Hyper-converged systems can help reduce network strain by making it possible to send only the most valuable and relevant data to centralized remote data centers or the cloud.
Today's explosion of devices at the network edge has enterprises scrambling to find better, more effective ways to provision applications and process data at the periphery. Enter edge computing, which moves those functions at or near the data source, and hyper-converged edge computing technologies to enable it.
Gartner estimates 40% of larger enterprises will adopt edge computing as part of their IT infrastructure by 2025, up from 1% in 2017. This steep uptake is happening because centralized architectures simply won't do for transmitting such huge amounts of raw data for centralized processing and analysis in a timely, cost-effective manner.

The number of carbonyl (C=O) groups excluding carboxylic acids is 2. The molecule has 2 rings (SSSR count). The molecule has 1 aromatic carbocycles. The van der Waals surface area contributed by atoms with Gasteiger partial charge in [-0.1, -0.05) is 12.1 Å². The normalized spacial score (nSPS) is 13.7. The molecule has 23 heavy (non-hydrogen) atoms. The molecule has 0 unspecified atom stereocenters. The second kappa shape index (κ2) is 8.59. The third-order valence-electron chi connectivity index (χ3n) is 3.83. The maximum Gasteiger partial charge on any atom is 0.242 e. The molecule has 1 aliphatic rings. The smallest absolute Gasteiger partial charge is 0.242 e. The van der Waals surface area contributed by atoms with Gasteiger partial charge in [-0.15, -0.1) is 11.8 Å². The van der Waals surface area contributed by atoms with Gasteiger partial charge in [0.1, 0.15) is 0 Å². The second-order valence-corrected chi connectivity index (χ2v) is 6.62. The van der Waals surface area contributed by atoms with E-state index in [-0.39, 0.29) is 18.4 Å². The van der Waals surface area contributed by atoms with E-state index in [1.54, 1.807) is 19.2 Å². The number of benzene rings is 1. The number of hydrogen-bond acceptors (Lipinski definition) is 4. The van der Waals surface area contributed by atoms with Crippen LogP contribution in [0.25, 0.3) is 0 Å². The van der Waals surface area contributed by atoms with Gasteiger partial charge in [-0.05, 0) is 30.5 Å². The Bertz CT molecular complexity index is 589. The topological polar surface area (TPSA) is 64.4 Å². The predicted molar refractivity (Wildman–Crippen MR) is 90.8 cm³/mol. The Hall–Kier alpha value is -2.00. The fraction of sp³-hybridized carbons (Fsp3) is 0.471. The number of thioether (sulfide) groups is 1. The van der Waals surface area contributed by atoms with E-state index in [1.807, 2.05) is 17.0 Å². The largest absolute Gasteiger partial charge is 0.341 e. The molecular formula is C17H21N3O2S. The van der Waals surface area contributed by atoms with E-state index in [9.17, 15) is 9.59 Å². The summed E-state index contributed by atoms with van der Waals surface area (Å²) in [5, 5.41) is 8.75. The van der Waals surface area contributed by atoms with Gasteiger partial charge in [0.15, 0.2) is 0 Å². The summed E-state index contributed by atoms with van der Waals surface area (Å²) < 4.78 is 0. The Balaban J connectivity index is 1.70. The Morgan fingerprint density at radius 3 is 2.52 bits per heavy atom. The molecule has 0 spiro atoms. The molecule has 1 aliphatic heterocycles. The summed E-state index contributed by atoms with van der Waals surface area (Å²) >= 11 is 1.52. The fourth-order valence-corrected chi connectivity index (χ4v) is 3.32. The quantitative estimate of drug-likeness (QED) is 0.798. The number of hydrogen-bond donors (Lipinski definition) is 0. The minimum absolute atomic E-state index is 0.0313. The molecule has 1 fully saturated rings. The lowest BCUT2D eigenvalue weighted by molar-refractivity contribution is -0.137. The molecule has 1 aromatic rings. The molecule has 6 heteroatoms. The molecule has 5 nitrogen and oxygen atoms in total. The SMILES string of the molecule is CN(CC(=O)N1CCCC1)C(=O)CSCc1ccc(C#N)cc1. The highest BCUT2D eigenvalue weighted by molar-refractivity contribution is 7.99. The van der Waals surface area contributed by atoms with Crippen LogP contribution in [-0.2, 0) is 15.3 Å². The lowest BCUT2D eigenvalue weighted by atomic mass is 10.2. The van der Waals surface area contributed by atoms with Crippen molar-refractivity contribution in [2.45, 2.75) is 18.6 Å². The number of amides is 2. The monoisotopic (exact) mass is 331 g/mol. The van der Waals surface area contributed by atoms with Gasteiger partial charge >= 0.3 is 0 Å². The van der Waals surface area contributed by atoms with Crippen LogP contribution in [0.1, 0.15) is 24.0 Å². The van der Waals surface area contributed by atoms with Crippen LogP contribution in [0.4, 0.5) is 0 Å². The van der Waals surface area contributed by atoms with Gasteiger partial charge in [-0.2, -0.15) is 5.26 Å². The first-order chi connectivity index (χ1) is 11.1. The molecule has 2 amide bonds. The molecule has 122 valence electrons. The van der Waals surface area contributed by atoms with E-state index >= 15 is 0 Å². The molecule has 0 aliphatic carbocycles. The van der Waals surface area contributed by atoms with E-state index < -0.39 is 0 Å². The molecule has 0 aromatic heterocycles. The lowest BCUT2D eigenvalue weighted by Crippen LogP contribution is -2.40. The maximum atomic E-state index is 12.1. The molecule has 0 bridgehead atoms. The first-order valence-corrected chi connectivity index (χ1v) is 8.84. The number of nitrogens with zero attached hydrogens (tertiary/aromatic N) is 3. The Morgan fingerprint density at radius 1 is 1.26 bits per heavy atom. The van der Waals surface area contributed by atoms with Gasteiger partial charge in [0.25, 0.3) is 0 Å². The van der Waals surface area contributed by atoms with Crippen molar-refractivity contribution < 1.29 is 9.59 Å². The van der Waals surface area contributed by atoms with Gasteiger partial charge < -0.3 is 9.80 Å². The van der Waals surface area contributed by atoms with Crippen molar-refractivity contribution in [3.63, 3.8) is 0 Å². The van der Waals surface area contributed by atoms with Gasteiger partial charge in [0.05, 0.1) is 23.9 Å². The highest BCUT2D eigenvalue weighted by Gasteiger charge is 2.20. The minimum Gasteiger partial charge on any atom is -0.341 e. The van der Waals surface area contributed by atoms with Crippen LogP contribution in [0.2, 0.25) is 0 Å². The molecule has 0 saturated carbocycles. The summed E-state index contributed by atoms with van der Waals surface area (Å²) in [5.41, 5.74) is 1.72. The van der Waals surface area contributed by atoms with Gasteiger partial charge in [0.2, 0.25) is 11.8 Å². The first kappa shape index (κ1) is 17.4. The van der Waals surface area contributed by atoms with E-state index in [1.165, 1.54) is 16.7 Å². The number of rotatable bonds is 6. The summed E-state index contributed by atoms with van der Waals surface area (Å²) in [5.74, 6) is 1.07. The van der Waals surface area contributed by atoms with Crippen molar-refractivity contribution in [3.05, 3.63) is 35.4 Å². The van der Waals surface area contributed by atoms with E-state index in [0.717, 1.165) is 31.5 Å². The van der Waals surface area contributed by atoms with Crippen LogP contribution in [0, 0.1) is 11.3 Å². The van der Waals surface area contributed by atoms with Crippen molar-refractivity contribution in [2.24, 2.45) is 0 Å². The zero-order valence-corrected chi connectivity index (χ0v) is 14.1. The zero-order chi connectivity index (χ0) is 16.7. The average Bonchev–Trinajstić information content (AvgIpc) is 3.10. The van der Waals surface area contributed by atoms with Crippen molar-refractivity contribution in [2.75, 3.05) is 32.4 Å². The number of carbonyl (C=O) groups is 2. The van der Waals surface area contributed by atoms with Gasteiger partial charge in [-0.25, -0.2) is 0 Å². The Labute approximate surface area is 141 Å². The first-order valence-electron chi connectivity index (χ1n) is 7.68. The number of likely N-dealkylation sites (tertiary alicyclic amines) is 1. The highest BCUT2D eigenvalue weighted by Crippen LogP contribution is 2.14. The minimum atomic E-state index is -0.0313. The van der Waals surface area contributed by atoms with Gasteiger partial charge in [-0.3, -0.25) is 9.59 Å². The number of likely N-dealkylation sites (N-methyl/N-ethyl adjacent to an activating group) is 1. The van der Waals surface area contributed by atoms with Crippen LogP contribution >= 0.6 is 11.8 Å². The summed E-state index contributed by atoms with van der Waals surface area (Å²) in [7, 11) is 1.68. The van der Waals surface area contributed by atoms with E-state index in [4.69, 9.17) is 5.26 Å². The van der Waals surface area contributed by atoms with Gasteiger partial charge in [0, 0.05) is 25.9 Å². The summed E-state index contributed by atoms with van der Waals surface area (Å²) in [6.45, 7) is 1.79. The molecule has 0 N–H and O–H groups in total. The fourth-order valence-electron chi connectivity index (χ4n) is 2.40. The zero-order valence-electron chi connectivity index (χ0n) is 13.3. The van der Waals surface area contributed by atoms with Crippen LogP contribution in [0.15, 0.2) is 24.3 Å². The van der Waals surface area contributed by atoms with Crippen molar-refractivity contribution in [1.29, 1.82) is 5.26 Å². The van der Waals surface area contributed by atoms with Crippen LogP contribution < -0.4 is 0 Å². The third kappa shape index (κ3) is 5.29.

Employing hyper-converged technologies is one method to relieve pressure on networks, which has not been lost on growing numbers of organizations. They find deploying compact and remotely manageable hyper-converged systems at or near the source -- e.g., IoT devices, smart sensors, remote worksites, mobile users, etc. -- does the heavy lifting where data is being generated.
Hyper-converged edge computing reduces network strain by making it possible to send only the most valuable and relevant data to the central remote data center or cloud. Utilizing hyper-convergence at the edge also makes data processing and analysis timelier.